Treadmills and related fitness equipment can make aerobic workouts more convenient. Which type is best for you?
Even if you enjoy exercising outdoors, there are times when it's too cold, too hot, or otherwise uncomfortable or impractical to walk, jog, or cycle outside. And like many people, perhaps you've let your gym membership lapse. So how do you make sure you're getting an aerobic, heart-protecting workout most days of the week?
Maybe it's time to invest in a home exercise machine, such as a treadmill or elliptical machine. Not only can you exercise in the privacy of your home, you can also easily break up your workout into 10- to 15-minute stints throughout the day, whenever it's convenient for you. Current guidelines recommend getting at least 2.5 hours of heart rate–elevating (aerobic) exercise each week.
Consider your health history
While all exercise machines provide an aerobic workout, some may be better suited to you than others, depending on your personal situation, says Janice McGrail, physical therapist at Harvard-affiliated Spaulding Rehabilitation Network. By the time most people reach middle age, it's not uncommon to have at least one joint or muscle problem, from either overuse or injury. It could be creaky knees or hips, a sore shoulder, tender wrists, or an achy lower back. Other health issues might also be worth considering.
"If you have arthritis in your hips or knees, a stationary bike lets you avoid weight bearing that might be painful," says McGrail. Make sure to adjust the seat height so there's a slight bend in your knees when the ball of your foot is on the pedal at its lowest point, which helps avoid knee strain. A stationary bike is also a good choice for novice exercisers and those with balance issues.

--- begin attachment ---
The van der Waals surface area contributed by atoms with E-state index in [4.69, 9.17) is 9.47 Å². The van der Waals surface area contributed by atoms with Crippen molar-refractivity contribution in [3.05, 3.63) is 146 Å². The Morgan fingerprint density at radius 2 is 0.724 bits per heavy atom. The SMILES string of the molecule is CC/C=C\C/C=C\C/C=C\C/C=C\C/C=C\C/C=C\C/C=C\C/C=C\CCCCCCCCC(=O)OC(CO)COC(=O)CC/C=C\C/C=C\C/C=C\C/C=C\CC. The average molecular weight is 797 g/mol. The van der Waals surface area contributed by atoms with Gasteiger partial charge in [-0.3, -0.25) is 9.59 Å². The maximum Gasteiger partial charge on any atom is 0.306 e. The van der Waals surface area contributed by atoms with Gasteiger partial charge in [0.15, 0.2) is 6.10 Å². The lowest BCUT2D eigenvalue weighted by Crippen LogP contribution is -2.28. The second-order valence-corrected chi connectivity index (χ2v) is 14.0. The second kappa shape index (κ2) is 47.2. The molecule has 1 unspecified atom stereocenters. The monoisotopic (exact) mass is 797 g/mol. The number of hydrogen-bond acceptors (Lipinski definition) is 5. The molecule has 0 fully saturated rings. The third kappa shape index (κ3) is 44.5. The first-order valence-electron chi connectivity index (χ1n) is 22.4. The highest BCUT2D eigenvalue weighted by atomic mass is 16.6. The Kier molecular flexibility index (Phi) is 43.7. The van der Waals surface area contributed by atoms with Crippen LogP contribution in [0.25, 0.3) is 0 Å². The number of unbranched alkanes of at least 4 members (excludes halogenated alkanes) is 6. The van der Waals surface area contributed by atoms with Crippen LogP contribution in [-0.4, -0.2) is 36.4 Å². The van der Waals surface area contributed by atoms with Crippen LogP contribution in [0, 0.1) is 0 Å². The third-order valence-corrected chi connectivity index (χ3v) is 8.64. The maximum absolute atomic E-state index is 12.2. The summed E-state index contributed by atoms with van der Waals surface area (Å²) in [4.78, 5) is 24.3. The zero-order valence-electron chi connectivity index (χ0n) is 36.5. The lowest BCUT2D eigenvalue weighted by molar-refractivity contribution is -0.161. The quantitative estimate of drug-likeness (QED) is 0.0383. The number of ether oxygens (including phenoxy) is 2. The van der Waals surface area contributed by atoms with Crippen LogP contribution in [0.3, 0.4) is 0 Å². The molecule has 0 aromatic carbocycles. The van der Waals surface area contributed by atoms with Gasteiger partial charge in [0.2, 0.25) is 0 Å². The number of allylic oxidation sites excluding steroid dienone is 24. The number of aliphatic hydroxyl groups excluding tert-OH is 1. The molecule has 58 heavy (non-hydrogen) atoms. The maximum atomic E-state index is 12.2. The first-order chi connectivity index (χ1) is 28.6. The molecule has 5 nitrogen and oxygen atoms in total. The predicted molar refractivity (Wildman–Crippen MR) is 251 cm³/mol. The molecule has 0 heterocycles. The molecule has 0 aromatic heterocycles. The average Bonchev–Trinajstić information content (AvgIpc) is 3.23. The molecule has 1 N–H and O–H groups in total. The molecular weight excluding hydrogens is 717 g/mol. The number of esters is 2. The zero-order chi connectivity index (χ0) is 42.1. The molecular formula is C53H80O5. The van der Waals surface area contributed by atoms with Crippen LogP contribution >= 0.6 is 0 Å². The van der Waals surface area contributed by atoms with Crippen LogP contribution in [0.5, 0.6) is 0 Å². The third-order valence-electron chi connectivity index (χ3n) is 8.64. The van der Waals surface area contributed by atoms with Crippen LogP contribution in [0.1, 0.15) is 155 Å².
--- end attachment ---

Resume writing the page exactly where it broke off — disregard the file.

But if osteoporosis is a concern, weight-bearing exercise — which you can get from a treadmill or elliptical machine — is beneficial. With an elliptical machine, your feet don't come up and down off the steps, so the weight-bearing action is more moderate, -McGrail notes.
Ellipticals have the additional advantage of working your arms as well as your legs. You can also find stationary bikes with arms that move back and forth, in case you need the added stability of being able to sit instead of stand. However, be sure to consider any history of pain in your shoulders or elbows, since the repetitive motion might exacerbate that problem.
Rowing machines may be the best option for a total-body workout: they require you to use your arms, legs, and core muscles. Because they use so many muscle groups, these machines probably aren't best for those who are less fit or beginners. Rowing machines also aren't advisable for people prone to back pain.
As one of the original home exercise machines, treadmills remain among the most popular. When considering your options, choose a model with a sturdy frame and an electric motor rather than a nonmotorized treadmill. Much of the machine's price depends on the motor's quality, durability, and strength; expect to spend at least $1,000. You'll need at least a 3-horsepower motor for running versus just walking.
Make sure the walking or running area (called the deck or belt) is long enough for your stride. This will vary depending on your height and if you plan to run, which requires a longer stride. Other key features include an emergency stop button for safety, easy-to-use buttons, and gauges with letters and numbers that are large enough for you to see clearly.
Before you buy any type of equipment, check reviews or ratings for different exercise machines. Consumer Reports (www.consumerreports.org) and many running and fitness magazines offer reliable information. If possible, try out the machine in person at a big-box or sporting goods store or one that specializes in exercise equipment.
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